First drafts, even pretty good ones, can be excruciatingly hard for anyone but their authors to read….What is going on? Is John talking to Mary, or is he talking to Bill? Are we in Iowa or Guatemala? Nothing is so infuriating as not being understood, but if a reader of good basic intelligence does not know what you are talking about, you have a problem. Don't rationalize it by blaming the messenger for the message. Your reader is not stupid. You are not being understood, and it is your problem.
Sadly, your first readers may be reluctant to tell you the truth about your lack of clarity. It is a fact that many readers (especially in a school) will go to great lengths to conceal their bafflement over a piece of prose they don't understand. Rather than run the risk of being thought dense or uncomprehending or philistine, all too many readers, including many who should know better--editors, teachers, workshop members--would rather skip over an obscurity than admit they just don't get it.
The secret to the art of journalistic interviewing--and it is an art--is to let the other person think he's interviewing you. You tell him about yourself, and slowly you spin your web so that he tells you everything.
Truman Capote in Conversations With Capote, edited by Lawrence Grobel, 1985
Comic novels often offend as many people as they please because each reader's capacity for tolerating irreverence is different; what seems tame to one reader seems right to another, what seems corrosive to one reader seems hilarious to another.
Jane Smiley, 13 Ways of Looking at the Novel, 2005
On August 20, 2013, the famed crime novelist Elmore Leonard died at his home in Bloomfield Village, Michigan. He was 87. In 200l Leonard wrote an article for New York Times entitled, "Writers on Writing: Easy on the Adverbs, Exclamation Points and Especially Hooptedoodle." In this now classic piece, Leonard set out ten basic rules "that I've picked up along the way to help me remain invisible when I'm writing a book, to help me show rather than tell what's taking place in the story..." His ten rules:
1) Never open a book with weather. If it's only to create atmosphere, and not a character's reaction to the weather, you don't want to go on too long....
2) Avoid prologues. They can be annoying, especially following an introduction that comes after a foreword....
3) Never use a verb other than "said" to carry dialogue....
4) Never us an adverb to modify the verb "said"...he admonished gravely....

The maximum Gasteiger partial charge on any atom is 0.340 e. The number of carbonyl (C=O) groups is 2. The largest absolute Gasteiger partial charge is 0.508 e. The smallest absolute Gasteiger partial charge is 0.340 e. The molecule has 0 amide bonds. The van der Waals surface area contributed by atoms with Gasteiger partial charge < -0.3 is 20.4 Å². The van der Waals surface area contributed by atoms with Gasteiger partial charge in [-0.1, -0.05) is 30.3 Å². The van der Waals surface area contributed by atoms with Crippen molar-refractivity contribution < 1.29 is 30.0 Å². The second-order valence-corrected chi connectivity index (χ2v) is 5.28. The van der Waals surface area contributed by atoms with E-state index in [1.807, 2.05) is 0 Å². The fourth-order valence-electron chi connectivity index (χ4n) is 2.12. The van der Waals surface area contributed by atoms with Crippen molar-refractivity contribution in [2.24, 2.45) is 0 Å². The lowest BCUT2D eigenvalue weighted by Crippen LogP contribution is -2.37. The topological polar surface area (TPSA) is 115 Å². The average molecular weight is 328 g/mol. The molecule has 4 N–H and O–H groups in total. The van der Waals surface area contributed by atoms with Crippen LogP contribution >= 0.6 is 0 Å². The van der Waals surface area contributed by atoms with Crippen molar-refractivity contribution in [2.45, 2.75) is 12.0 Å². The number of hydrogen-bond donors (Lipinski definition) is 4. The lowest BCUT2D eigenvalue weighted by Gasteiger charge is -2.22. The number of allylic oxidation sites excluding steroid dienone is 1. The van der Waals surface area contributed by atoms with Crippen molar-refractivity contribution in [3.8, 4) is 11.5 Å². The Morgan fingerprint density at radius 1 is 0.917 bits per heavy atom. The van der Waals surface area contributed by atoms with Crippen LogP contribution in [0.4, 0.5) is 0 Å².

5) Keep your exclamation points under control. You are allowed no more than two or three per 100,000 words....
6) Never use the words "suddenly" or "all hell broke loose."...
7) Use regional dialect, patois, sparingly....
8) Avoid detailed descriptions of characters....
9) Don't go into great detail describing places and things....
10) Try to leave out the part that readers tend to skip. Think of what you skip reading a novel: thick paragraphs of prose you can see have too many words in them. What the writer is doing, he's writing, perpetrating hooptdoodle, perhaps taking another shot at the weather, or has gone into the character's head, and the reader either knows what the guy's thinking about or doesn't care....
Between December 27, 2009 and January 4, 2010, an arsonist in Northhamton, Massachusetts torched more than 40 homes. It was the biggest crime spree in the history of the town. One of the Ward 3 neighborhood fires took the lives of 81-year-old Paul Yeskie and his son Paul, Jr. who was 39. Police officers patrolling Ward 3 during the early morning hours on four of the arson-pleagued nights, pulled over a vehicle driven by 26-year-old Anthony P. Baye. These investigative stops did not result in Baye's arrest.
Anthony Baye was brought in for questioning on January 4, 2010 by Massachusetts State Police sergeant Paul Zipper and Trooper Michael Mazza. After he was warned of his Miranda rights to remain silent, and have access to an attorney, Baye asked to speak to a lawyer. The officers, instead of terminating the interrogation at that point, informed Baye that he would be better off speaking to them first. They assured him that if he took responsibility for setting the fires, the judge would go easy on him. Utilizing the age-old confession inducing technique (developed by Fred Inbau in the 1930s) of minimizing the seriousness and immorality of the crimes (referring to the arsons as "tomfoolery"), the troopers got Baye to admit setting 15 of the fires.